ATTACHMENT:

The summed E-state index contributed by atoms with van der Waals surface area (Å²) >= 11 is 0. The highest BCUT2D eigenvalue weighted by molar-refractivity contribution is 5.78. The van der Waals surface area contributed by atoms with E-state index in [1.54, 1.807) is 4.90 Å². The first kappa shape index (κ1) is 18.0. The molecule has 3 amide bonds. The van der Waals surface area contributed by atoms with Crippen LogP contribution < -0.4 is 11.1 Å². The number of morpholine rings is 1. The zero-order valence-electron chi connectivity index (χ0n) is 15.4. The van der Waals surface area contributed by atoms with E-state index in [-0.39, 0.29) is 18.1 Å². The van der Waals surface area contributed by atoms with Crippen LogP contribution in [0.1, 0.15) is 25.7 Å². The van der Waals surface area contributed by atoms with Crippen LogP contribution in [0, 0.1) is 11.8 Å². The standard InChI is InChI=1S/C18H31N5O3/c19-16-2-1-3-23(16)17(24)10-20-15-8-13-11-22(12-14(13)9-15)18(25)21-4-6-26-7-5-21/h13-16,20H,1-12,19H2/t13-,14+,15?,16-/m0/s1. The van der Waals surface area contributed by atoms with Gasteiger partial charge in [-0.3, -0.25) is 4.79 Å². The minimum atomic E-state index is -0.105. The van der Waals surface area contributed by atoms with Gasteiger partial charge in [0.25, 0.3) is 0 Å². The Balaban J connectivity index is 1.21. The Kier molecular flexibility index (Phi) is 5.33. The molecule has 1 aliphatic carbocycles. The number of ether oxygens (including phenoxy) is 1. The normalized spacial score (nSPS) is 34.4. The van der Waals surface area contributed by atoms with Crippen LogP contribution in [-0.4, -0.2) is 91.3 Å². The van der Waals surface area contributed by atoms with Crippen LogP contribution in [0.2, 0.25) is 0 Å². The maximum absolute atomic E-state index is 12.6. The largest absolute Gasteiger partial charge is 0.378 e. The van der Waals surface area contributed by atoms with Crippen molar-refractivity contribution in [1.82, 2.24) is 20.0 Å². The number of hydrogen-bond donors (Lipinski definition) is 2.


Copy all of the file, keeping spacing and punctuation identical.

The summed E-state index contributed by atoms with van der Waals surface area (Å²) >= 11 is 0. The highest BCUT2D eigenvalue weighted by molar-refractivity contribution is 5.78. The van der Waals surface area contributed by atoms with E-state index in [1.54, 1.807) is 4.90 Å². The first kappa shape index (κ1) is 18.0. The molecule has 3 amide bonds. The van der Waals surface area contributed by atoms with Crippen LogP contribution < -0.4 is 11.1 Å². The number of morpholine rings is 1. The zero-order valence-electron chi connectivity index (χ0n) is 15.4. The van der Waals surface area contributed by atoms with E-state index in [-0.39, 0.29) is 18.1 Å². The van der Waals surface area contributed by atoms with Crippen LogP contribution in [0.1, 0.15) is 25.7 Å². The van der Waals surface area contributed by atoms with Crippen LogP contribution in [0, 0.1) is 11.8 Å². The standard InChI is InChI=1S/C18H31N5O3/c19-16-2-1-3-23(16)17(24)10-20-15-8-13-11-22(12-14(13)9-15)18(25)21-4-6-26-7-5-21/h13-16,20H,1-12,19H2/t13-,14+,15?,16-/m0/s1. The van der Waals surface area contributed by atoms with Gasteiger partial charge in [-0.3, -0.25) is 4.79 Å². The minimum atomic E-state index is -0.105. The van der Waals surface area contributed by atoms with Gasteiger partial charge in [0.25, 0.3) is 0 Å². The Balaban J connectivity index is 1.21. The Kier molecular flexibility index (Phi) is 5.33. The molecule has 1 aliphatic carbocycles. The number of ether oxygens (including phenoxy) is 1. The normalized spacial score (nSPS) is 34.4. The van der Waals surface area contributed by atoms with Crippen LogP contribution in [-0.4, -0.2) is 91.3 Å². The van der Waals surface area contributed by atoms with Crippen LogP contribution in [0.2, 0.25) is 0 Å². The maximum absolute atomic E-state index is 12.6. The largest absolute Gasteiger partial charge is 0.378 e. The van der Waals surface area contributed by atoms with Crippen molar-refractivity contribution in [1.82, 2.24) is 20.0 Å². The number of hydrogen-bond donors (Lipinski definition) is 2.